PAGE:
A fifth of Britain's infantry is unfit for to serve on the front line, MoD reveals
Ian Drury, Daily Mail, 12 January 2010

A fifth of Britain's infantry are unfit to fight on the frontline, it was revealed this morning.

Damning new figures revealed nearly 5,000 troops are not healthy enough to be sent on the gruelling mission against the Taliban.

In total 4,764 infantrymen - or 20.7 per cent of the total number of 22,987 - are 'not fully deployable', according to the Ministry of Defence.

This means they are either barred from combat operations or can only serve in military bases with medical facilities to care for them.

The increasing numbers of combat injuries suffered by soldiers in Afghanistan has had an impact on the numbers of available troops

The number of troops considered 'not fully deployable' has soared as the Army has suffered rising casualties in firefights with insurgents and from booby-trap bombs.

Other infantrymen have been pulled from the frontline, which means they cannot go on patrol or engage insurgents, because of illness.

But a worrying proportion are simply not physically fit enough to carry out these duties, according a senior British military men.

Since the invasion in 2001, 246 British troops have been killed in Afghanistan - including more than 100 last year. About 1,000 have been admitted to field hospitals after sustaining combat wounds, and 2,190 more have been laid low by diseases or non-battle injuries.

The attrition rate - the worst since the beginning of the Gulf War in 2003 - means a smaller pool of fit infantrymen are available to commanders on the battlefield. Crisis point? The MoD data related to 36 battalions and three Guards companies.

Last night the Government was under pressure to provide more money to train replacements.

The Guards, which includes the Welsh Guards, who were involved in some of the fiercest fighting last year during Operation Panther's Claw - a military mission to smash insurgents - had the highest proportion unfit for battle, with 23.7 per cent not 'fit for task'.

And the Rifles, who have been at the forefront of the fight against the Taliban in Helmand Province, have 22.5 per cent of soldiers unfit for battle.

The figures were uncovered by Tory MP Bernard Jenkin, a member of the Commons defence select committee, from asking Parliamentary questions.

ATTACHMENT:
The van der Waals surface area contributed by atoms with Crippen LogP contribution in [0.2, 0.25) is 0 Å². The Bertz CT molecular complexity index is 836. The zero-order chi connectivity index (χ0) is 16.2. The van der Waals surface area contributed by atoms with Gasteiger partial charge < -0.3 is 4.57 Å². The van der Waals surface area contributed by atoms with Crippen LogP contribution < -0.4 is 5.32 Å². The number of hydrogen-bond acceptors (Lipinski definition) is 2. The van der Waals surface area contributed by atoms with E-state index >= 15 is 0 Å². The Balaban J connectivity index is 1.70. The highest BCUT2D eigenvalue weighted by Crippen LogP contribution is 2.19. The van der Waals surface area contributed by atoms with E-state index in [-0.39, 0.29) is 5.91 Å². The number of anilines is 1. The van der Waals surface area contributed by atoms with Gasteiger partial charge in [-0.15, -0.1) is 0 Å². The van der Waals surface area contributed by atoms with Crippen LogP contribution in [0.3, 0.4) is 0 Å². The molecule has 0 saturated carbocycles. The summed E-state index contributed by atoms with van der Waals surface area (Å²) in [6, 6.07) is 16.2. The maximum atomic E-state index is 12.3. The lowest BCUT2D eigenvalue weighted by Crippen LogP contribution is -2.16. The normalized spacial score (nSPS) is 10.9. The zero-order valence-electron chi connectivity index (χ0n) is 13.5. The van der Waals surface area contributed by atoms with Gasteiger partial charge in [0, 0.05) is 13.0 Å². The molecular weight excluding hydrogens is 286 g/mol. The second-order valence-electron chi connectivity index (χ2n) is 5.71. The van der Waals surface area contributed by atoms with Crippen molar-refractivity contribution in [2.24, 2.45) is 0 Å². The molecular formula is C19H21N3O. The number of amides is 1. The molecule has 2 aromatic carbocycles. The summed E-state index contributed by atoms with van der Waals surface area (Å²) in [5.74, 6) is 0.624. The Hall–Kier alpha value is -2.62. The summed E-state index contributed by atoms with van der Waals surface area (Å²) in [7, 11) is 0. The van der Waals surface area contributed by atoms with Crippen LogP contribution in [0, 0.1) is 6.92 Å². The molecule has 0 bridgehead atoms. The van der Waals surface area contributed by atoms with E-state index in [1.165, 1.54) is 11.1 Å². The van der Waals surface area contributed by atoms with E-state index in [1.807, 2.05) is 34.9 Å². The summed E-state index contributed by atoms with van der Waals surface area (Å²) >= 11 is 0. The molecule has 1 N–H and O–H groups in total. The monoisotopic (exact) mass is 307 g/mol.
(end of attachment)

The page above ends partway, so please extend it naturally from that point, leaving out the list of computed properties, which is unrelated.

He said: 'These figures show that the Army's human capital is being depleted at an unsustainable rate and this is eroding readiness and the ability to react to other events and threats.

'Headlines naturally focus on our heroes who are killed in the line of duty, but these figures reveal a wider and unfunded cost of maintaining combat forces. 'Crucially, the MoD does not get extra money to care for those who are rendered medically unfit for the front line, nor for the recruitment and training of their replacements.'

Shadow Defence Secretary Liam Fox said: 'The infantry is the tip of the spear of the conventional Army. This is the same sad story resulting from a decade of Labour's neglect of our Armed Forces and there is no sign of improvement. This situation is not sustainable.'

Major General Patrick Cordingley, who commanded the Desert Rats in the first Gulf war, said: 'In any unit in normal circumstances, I would expect the figure to be closer to 1 per cent, because you will always have someone who has a problem that has to be sorted out.

'It's going to be impossible to sustain if you are losing the ability to send soldiers back as we are at the moment.'

Colonel Bob Stewart, former commander of United Nations forces in Bosnia, said soldiers were downgraded because of injury, illness and problems such as dental work.

But he added: 'More and more of a problem, is that they are unfit; they are too fat. This is because of cut-backs on training, meaning that when not on active service, soldiers spend a lot of time doing sedentary jobs, meaning that all they have to look forward to is eating.'

As many as 22 per cent of the 73,000 Army personnel who should be available for the battlefield, including artillery, engineers and signals, were 'not fully deployable'.

An MoD spokesman said: 'The majority of those classed as Medically Non Deployable are fit enough to work in some capacity and continue to make a contribution to the effectiveness of the armed forces.'